She proposed a tax credit of up to $500 per month for families earning less than $100,000 per year. The numbers are cut in half for single filers. While this isn’t universal basic income, it is a potential boon for many households in America.
She wants to repeal President Trump’s Tax Cut and Jobs Act and add a tax credit for renters that pay more than 30% of their income in rent as long as they make less than $100,000 per year or $125,000 per year in high-cost areas.
Senator Cory Booker
Senator Cory Booker hasn’t detailed his plans on how he’d deal with student loan debt if he were elected president yet. That said, he has sponsored student loan debt legislation in the past, including the Debt-Free College Act.
What he has supported are American Opportunity Accounts which would give every child $1,000 at birth and up to an additional $2,000 per year depending on family income. The money could only be used for education, homeownership, and certain other items. It would offer a 3% annual return and be managed by the Treasury Department.
Booker suggests a refundable tax credit for renters for eligible taxpayers when paying fair market rent exceeds 30% of income as well as increasing and expanding the earned income tax credit.
Senator Amy Klobuchar
Senator Amy Klobuchar is one of the few democratic candidates that doesn’t think tuition-free college is a smart move due to the huge expense. She does think that college costs should be controlled, though. Her ideas include getting rid of tuition at community colleges and allowing students to refinance their student loan debt at a low rate.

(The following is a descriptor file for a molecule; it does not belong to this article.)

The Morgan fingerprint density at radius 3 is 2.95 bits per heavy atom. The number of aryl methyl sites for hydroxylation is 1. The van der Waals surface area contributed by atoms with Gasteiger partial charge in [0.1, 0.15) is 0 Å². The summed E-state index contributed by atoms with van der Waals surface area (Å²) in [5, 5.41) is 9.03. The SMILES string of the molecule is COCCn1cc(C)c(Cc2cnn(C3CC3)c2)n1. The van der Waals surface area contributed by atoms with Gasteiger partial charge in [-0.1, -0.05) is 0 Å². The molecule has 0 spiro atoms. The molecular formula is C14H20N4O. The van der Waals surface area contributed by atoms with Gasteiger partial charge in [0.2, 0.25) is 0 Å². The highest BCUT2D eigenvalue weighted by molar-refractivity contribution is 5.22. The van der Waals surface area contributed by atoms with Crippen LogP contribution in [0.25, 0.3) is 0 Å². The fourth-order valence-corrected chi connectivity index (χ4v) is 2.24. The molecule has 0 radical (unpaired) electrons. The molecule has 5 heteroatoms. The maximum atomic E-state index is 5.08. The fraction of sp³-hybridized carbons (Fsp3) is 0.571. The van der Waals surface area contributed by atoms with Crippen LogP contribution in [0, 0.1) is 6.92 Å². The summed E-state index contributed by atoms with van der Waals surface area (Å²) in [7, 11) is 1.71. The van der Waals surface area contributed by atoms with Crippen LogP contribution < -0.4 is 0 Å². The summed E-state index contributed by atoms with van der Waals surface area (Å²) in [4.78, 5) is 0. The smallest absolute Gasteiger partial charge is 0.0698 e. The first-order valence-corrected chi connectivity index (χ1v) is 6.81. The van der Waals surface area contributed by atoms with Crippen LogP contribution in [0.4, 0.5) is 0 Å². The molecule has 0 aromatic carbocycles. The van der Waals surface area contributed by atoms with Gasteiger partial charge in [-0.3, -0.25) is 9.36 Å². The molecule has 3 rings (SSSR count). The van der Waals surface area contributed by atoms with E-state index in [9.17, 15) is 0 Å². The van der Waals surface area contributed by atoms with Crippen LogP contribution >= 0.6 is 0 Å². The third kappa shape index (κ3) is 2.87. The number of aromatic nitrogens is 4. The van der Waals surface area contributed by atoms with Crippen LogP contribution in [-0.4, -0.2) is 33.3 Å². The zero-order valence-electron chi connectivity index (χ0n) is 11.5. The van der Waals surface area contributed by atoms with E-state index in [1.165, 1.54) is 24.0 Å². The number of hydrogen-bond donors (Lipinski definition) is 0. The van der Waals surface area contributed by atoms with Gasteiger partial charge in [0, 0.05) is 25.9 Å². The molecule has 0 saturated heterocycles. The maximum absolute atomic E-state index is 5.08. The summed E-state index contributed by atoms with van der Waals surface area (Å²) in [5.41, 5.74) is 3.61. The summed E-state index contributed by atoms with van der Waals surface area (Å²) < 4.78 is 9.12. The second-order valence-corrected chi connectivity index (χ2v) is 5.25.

She wants to increase the corporate income tax rate to 25%, tax capital gains at ordinary tax rates, and expand the earned income credit as well as the child care credit.
Mayor Pete Buttigieg
Mayor Pete Buttigieg has first-hand experience with six-figure student loan debt. That said, he doesn’t have any straightforward policies on how to deal with it. He does say that low income students shouldn’t have to take on debt to attend college, though.
He hasn’t come out in direct favor of universal basic income but believes the idea is worth considering. As far as taxes go, he suggests higher tax rates on top brackets, a wealth tax on the wealthiest Americans and a financial transaction tax.
One of Andrew Yang’s biggest issues is universal basic income, or the Freedom Dividend as he calls it. This would result in a guaranteed payment of $1,000 per month, or $12,000 per year, from the U.S. government to every U.S. citizen over the age of 18. There would be no qualifications and everyone would get it.
To pay for this, Yang suggests instituting a 10% value-added tax. This tax is on the production of U.S. goods and services by corporations, but would likely raise the price of the goods and services you purchase. Other tax ideas include ending the favorable tax treatment of carried interest and capital gains as well as a tax on financial transactions.